Too many organizations have learned through bitter experience that implementing a privileged identity management solution is too important a process to delegate to a rubber-stamp RFP or a battle of vendor checkboxes. If handled correctly your implementation can help you close critical security loopholes; help make staff members accountable for actions that impact IT service and data security; and lower the cost of regulatory compliance.

You'd never choose a doctor based solely on cost, nor would you trust a physician who writes a prescription before taking the time to diagnose your condition, check your medical history, and perhaps run some tests. Maybe the time has come to treat your IT security like your personal health. After all, when you’re in the operating theater it is comforting to know that you're neither the guinea pig for a first-time surgeon, nor the patient keeping them from their next round of golf!

Calum MacLeod has more than 30 years of experience in secure networking technologies and is currently responsible for European business development at privileged identity and security management provider Lieberman Software.

The complexity of enterprise IT systems and processes is growing, as are threats against organizations’ assets. Unfortunately, security budgets are not. Security pros must therefore play a high-stakes game of figuring out which problems to tackle and in what order. In this Dark Reading report, Using Risk Assessment To Prioritize Security Tasks And Processes, we explain how risk assessment techniques can inform the process of prioritizing security tasks and processes, and recommend steps security pros can take to apply data based on their own enterprise's risk profile. (Free registration required.)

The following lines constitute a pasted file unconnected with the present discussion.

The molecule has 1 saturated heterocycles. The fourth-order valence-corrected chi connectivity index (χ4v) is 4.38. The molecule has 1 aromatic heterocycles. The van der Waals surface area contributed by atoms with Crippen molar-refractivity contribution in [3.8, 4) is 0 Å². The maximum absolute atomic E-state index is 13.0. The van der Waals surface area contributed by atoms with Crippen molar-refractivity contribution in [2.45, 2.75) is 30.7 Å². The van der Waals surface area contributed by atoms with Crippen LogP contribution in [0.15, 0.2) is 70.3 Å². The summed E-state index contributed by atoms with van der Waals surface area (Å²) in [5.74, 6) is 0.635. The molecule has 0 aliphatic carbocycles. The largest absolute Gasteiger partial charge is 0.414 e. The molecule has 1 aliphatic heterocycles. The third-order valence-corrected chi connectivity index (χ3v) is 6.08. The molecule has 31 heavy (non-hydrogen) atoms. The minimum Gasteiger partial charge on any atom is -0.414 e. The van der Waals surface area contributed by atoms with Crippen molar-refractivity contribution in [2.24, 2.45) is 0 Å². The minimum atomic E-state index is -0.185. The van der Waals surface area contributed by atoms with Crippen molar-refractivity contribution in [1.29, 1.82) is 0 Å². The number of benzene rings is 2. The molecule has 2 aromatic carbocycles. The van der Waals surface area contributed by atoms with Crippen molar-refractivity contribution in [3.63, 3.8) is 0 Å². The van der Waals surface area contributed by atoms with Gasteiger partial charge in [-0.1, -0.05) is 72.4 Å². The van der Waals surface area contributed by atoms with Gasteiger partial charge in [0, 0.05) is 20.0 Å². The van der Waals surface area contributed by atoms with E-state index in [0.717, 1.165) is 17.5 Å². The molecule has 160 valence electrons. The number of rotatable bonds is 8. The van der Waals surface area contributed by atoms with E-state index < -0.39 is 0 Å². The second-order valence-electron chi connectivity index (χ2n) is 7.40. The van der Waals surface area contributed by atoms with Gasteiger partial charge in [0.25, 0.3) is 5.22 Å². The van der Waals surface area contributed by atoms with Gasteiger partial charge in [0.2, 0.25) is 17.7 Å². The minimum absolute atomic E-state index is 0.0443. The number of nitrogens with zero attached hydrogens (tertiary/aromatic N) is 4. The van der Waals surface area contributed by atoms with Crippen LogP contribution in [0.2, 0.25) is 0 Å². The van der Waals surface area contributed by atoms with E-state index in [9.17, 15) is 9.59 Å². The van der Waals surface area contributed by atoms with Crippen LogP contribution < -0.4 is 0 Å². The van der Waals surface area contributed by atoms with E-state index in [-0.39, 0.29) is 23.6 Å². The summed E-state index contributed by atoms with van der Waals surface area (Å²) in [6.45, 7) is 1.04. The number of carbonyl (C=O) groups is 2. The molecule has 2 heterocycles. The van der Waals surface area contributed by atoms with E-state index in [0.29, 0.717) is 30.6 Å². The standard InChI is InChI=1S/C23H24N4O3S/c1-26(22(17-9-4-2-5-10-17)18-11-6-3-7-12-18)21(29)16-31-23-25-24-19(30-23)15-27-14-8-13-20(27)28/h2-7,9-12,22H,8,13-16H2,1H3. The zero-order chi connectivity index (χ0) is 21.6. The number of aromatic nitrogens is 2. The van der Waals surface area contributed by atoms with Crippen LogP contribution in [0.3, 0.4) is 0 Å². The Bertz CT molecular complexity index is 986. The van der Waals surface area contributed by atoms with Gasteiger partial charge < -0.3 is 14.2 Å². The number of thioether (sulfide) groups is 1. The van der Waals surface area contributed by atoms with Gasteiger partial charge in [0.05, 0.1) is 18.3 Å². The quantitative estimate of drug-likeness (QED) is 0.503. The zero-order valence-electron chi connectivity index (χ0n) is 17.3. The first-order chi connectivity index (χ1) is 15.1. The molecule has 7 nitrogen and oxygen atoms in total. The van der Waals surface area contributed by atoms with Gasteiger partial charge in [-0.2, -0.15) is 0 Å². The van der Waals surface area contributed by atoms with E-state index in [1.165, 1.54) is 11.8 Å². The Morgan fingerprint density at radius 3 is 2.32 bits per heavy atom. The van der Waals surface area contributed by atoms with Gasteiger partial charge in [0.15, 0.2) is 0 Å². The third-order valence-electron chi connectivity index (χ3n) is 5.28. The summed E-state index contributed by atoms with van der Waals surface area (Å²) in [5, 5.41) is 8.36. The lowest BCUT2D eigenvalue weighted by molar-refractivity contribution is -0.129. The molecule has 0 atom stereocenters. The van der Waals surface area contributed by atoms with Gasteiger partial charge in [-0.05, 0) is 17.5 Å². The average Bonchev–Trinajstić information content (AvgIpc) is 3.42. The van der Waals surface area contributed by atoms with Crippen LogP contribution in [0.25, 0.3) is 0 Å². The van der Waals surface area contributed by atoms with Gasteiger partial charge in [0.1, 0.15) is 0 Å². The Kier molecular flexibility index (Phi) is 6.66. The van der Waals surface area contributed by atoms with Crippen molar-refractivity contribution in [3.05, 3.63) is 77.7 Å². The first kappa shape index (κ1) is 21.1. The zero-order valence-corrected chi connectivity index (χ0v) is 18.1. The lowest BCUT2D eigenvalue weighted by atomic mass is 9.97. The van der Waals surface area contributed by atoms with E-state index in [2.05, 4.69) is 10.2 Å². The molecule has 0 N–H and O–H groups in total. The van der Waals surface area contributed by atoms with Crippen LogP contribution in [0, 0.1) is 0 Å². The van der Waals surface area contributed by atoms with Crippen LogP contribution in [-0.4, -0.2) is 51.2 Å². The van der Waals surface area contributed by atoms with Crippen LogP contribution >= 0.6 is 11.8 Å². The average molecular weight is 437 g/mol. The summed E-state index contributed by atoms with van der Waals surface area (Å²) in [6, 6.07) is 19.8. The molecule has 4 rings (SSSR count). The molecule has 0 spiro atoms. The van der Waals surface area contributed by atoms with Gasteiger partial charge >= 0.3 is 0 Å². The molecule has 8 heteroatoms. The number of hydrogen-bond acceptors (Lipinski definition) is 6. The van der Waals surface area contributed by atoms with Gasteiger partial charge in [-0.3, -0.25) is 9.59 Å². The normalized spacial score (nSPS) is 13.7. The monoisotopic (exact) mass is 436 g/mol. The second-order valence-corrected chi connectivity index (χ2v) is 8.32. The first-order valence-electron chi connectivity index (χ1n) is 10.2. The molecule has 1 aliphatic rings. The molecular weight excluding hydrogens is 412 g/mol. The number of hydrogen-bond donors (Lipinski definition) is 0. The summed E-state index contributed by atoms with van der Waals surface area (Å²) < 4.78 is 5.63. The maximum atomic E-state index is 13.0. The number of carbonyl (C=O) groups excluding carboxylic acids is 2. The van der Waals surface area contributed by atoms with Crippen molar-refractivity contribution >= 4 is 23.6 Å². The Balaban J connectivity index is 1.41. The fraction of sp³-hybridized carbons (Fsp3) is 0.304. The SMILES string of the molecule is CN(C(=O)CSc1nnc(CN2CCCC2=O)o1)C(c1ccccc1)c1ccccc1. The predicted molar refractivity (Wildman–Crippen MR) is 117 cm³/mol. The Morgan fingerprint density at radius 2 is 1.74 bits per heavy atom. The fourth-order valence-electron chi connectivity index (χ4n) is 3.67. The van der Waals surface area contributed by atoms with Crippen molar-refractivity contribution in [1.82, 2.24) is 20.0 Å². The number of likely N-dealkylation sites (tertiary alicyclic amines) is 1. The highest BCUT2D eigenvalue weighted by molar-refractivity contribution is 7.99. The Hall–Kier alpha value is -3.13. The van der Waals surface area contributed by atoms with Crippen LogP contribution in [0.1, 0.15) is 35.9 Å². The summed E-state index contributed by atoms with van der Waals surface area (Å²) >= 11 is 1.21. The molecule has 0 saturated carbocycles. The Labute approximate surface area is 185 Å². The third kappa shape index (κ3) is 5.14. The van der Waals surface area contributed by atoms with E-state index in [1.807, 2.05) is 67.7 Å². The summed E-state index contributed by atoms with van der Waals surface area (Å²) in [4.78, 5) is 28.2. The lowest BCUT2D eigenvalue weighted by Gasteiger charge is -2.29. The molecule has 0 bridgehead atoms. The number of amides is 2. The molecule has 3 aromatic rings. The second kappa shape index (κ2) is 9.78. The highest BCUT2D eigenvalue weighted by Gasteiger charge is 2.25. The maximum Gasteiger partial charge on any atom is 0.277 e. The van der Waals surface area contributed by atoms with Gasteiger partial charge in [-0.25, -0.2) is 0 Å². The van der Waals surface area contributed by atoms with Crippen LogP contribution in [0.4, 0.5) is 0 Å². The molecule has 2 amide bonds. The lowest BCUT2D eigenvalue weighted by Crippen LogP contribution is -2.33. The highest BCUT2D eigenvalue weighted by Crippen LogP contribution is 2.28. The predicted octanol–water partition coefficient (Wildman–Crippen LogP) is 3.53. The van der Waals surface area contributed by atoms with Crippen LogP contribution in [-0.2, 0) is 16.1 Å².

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Marilyn Cohodas
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Marilyn Cohodas,
User Rank: Strategist
1/22/2014 | 9:35:48 AM
Re: *sigh*
@stratustician What are some of the most egregious items that you've seen in RFPs and if it was up to you, how would you overhaul the process to make it  credible?
Stratustician
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Stratustician,
User Rank: Strategist
1/20/2014 | 2:05:54 PM
*sigh*
I personally like to think of RFP to stand for "Request for Punishment" since honestly, especially when it comes to security, it's really a crapshoot.  For one, as pointed out, half the time the request is a laundry list of things they'd love to see, but really unless you have the right people writing these things, half of them are really not going to solve the problem that they are really trying to solve.  It's a "tell me what you have to fix this problem, but we're not going to tell you what the problem is".  Often they are looking for solutions that they've heard are the latest and greatest and will solve all their woes, but even if the right product is positioned (Huzzah!), cost is often such a critical component that it doesn't matter anyway.  Not to mention that half these RFPs are written in conjunction with a vendor who can conviently bid on it.  It's such as strange process, that really, needs to be overhauled.
Marilyn Cohodas
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Marilyn Cohodas,
User Rank: Strategist
1/13/2014 | 5:15:30 PM
Where's the beef in your vendor security RFPs?
Are you getting the most out of your security vendors from the request for proposal process? Let's chat about your greatest successes -- and worst failures.